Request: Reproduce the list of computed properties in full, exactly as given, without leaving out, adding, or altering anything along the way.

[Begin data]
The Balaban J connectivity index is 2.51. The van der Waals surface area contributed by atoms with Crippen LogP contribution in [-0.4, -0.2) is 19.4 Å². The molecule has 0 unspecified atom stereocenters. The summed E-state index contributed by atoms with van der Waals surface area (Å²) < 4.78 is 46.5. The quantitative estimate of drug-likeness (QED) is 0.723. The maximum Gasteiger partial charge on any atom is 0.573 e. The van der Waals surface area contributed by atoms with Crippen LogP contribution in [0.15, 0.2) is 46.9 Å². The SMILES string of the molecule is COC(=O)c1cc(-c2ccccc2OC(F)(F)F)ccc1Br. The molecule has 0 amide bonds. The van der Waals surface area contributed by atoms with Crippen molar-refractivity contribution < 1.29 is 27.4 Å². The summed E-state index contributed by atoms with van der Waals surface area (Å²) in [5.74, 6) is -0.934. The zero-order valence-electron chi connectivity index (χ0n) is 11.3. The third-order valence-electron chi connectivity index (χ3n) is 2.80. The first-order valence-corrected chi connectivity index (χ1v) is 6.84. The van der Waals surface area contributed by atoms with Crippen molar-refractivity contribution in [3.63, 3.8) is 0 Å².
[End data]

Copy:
The Balaban J connectivity index is 2.51. The van der Waals surface area contributed by atoms with Crippen LogP contribution in [-0.4, -0.2) is 19.4 Å². The molecule has 0 unspecified atom stereocenters. The summed E-state index contributed by atoms with van der Waals surface area (Å²) < 4.78 is 46.5. The quantitative estimate of drug-likeness (QED) is 0.723. The maximum Gasteiger partial charge on any atom is 0.573 e. The van der Waals surface area contributed by atoms with Crippen LogP contribution in [0.15, 0.2) is 46.9 Å². The SMILES string of the molecule is COC(=O)c1cc(-c2ccccc2OC(F)(F)F)ccc1Br. The molecule has 0 amide bonds. The van der Waals surface area contributed by atoms with Crippen molar-refractivity contribution < 1.29 is 27.4 Å². The summed E-state index contributed by atoms with van der Waals surface area (Å²) in [5.74, 6) is -0.934. The zero-order valence-electron chi connectivity index (χ0n) is 11.3. The third-order valence-electron chi connectivity index (χ3n) is 2.80. The first-order valence-corrected chi connectivity index (χ1v) is 6.84. The van der Waals surface area contributed by atoms with Crippen molar-refractivity contribution in [3.63, 3.8) is 0 Å².